A fixture clamping device made from a series of interchangeable components. Strap clamps have slower setup speed but good clamping force.
Reinforcing a workpiece around its exterior or from underneath. Supporting a workpiece helps prevent workpiece deformation.
A fixture component that locates the workpiece's underside during machining to prevent it from breaking or deforming. Supports include rest buttons, support pins, and centers.
The degree of smoothness on a part's surface after it has been machined or otherwise shaped. Surface finish can be improved through final machining processes such as grinding.
A type of clamp with a clamping arm that rotates around a locking pivot pin. Toggle clamps lock into place when an operator pulls a lever down that immobilizes the pivot pin.
An unwanted but acceptable deviation between an actual part dimension and its intended design. Tolerances are assessed during the inspection stage of manufacturing.
A grouping of steels designed to be used as fixture components, dies, punches, and other tools. Tool steels are designed for toughness, hardness, and wear resistance.
A locator that has an angled, notched interior in the shape of a "V". V-blocks, or V-locators, are used to position cylindrical or rounded workpieces for milling or drilling.
A workholding device with two jaws, usually one fixed and one movable, that grip and hold a workpiece in place. Vises are often used to hold workpieces for milling, drilling, and grinding operations.
A locator that has an angled, notched interior in the shape of a "v". V-locators, or V-blocks, are used to position cylindrical or rounded workpieces for milling or drilling.
The erosion of material as a result of friction. Wear typically is caused by two or more objects rubbing or sliding against each other.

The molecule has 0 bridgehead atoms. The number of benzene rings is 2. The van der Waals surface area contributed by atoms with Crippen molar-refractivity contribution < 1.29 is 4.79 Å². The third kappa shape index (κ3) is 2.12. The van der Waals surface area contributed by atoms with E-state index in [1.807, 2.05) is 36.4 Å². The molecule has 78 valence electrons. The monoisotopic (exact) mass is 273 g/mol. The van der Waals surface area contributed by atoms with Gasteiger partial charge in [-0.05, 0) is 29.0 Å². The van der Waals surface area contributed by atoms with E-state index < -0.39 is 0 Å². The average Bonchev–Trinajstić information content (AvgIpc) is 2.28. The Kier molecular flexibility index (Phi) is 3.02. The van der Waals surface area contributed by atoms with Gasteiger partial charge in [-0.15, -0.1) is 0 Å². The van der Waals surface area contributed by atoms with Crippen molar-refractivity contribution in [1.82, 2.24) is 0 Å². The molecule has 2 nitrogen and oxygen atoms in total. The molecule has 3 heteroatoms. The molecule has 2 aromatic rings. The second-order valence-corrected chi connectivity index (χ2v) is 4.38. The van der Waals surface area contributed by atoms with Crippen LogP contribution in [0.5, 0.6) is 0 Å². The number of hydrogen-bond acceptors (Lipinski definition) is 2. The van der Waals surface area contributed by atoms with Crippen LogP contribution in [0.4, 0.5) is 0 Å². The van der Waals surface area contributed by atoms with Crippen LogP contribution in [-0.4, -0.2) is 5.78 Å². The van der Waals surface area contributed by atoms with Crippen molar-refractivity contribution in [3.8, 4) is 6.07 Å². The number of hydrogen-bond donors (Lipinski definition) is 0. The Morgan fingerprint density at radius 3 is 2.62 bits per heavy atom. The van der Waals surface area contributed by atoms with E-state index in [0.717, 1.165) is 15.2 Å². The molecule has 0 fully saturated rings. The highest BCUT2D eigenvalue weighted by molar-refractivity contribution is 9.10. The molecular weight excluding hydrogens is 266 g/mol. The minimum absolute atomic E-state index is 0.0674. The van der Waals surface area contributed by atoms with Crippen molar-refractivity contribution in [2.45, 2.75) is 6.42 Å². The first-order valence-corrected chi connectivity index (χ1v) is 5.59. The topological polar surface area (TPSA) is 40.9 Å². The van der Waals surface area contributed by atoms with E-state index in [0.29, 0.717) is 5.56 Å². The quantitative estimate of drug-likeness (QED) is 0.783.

The process of securely supporting, locating, and clamping a workpiece for a manufacturing operation. Workholding helps to ensure that parts are created accurately and with good repeatability.
A device used to secure, support, and locate a workpiece during a manufacturing operation. Common workholding devices include chucks, collets, and vises, among others.
An unfinished part that is subjected to one or more manufacturing operations in order to create a finished product. Workpieces can be shaped and finished through various manufacturing operations, such as metal cutting and assembly.
The linear axis representing side-to-side movement of an object relative to the origin. The X axis, along with the Y axis, is one of the two horizontal axes in the Cartesian coordinate system that together make up the X-Y plane.
The linear axis representing back-and-forth movement of an object relative to the origin. The Y axis, along with the X axis, is one of the two horizontal axes in the Cartesian coordinate system that together make up the X-Y plane.
The linear axis that represents the up-and-down motion of an object relative to the origin. The Z axis is the only vertical axis in the Cartesian coordinate system.